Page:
I’ve been a bit cautious about getting into whats been going on with us related to foster care, mostly because we’ve been a bit unclear about what God was really wanting us to do. As many of you know, Rebecca and I have struggled over the years to conceive. As a result, we pursued international adoption from Ukraine a few years ago. The adoption fell through at the last minute and then something amazing happened…
Someone we love dearly found herself pregnant and too young to become a mother. One thing lead to another and we walked with her through her pregnancy and ultimately adopted Eli after he was born. God has used the Eli miracle to teach us more about the way God loves us and loves children than any other experience in our lives by far.
Rebecca and I want more kids, so naturally a couple years ago we began thinking about what that might look like. We began the process of adopting from Rwanda in 2010. As time moved on, we felt unsettled about it and ultimately decided to pull out. A month later, Rwanda closed for adoption.
Once we moved to CA in December, we began talking and praying again about how we should go about growing our family. Some friends invited us to their church in Feb and it just so happened to be the week they were highlighting the idea of foster parenting and adopting through foster care. The service compelled us to come back for a “foster parent 101” class they were hosting at the church. From there, we decided to attend the orientation class with our county. Still feeling like we were on the right track, we decided to sign up for the actual training classes so we could get licensed as a foster family in our county. Throughout May, we attended classes twice a week on Tuesdays and Thursdays in the evenings.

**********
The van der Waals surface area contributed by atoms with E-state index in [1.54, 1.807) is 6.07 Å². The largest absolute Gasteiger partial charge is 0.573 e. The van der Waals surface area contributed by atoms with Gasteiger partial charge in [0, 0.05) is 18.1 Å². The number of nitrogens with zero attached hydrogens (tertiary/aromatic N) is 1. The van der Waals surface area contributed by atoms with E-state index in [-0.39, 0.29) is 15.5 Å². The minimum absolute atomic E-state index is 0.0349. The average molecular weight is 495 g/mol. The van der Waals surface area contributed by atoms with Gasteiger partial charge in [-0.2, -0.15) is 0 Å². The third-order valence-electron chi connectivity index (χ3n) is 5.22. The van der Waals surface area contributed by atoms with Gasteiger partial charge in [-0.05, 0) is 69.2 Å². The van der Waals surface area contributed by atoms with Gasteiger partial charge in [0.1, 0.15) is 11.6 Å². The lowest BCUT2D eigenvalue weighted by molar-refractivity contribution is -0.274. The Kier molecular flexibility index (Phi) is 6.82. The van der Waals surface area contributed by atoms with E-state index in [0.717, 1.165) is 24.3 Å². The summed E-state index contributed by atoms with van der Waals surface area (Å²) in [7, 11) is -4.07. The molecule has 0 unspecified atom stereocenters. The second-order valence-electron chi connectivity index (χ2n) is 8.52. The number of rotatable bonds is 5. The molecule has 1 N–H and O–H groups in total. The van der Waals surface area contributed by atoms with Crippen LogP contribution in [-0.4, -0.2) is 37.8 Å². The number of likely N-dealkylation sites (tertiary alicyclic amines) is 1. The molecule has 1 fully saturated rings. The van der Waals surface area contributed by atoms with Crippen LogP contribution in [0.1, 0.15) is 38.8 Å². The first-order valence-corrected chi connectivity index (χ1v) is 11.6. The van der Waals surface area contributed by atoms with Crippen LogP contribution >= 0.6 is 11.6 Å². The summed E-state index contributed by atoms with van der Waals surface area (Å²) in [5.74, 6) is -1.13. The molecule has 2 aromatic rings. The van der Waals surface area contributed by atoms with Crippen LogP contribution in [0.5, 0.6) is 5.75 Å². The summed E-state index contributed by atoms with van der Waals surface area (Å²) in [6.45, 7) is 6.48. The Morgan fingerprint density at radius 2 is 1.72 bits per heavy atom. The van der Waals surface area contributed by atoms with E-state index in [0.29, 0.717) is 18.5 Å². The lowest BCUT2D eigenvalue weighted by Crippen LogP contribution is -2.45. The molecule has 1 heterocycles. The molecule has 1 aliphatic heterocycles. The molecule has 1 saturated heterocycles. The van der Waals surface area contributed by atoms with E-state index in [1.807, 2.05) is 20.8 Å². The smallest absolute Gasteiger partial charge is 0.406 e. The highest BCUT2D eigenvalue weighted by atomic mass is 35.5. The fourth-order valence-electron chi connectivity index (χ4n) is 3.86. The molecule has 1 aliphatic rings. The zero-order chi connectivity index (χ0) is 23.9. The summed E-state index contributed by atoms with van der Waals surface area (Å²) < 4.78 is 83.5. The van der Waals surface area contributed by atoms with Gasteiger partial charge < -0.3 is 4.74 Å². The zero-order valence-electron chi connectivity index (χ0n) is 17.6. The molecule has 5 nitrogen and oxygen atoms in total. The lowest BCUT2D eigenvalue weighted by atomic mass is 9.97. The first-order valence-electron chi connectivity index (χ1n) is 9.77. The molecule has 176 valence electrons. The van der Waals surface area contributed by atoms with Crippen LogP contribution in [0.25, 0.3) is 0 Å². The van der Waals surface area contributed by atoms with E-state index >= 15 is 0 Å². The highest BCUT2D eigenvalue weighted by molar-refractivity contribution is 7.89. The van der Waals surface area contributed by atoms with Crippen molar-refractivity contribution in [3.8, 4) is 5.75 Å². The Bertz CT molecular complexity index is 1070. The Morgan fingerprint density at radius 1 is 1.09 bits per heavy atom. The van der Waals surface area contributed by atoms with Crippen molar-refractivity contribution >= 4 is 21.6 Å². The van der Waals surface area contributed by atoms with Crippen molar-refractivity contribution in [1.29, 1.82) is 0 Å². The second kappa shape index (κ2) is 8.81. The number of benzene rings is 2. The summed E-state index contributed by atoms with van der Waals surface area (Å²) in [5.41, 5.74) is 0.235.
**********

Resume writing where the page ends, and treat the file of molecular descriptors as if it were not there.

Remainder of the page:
The classes were challenging to be honest. The material wasn’t complicated or difficult, it was just heavy. Coming into it, I felt like it was a good thing to adopt children that would otherwise be left inside the system. It made me feel good about myself to enjoy that Rebecca and I were planning to adopt “foster kids”.
As the curriculum started unfolding in the class, I was quickly convicted about my motivations. The reality is, we want more kids of our own. One approach would be for us to become an “adoption only” family, meaning we would only be open to take children whose parents had completely lost their parental rights so that there would be very little risk of the children being removed from our home after they came to be a part of our family. In the first inning, this seemed to me like the thing that was most consistent with our plans for our family. Instead of adopting internationally, or by marketing ourselves to pregnant women through adoption agencies, we could adopt these kids that were right in our midst that desperately needed new families to call their own.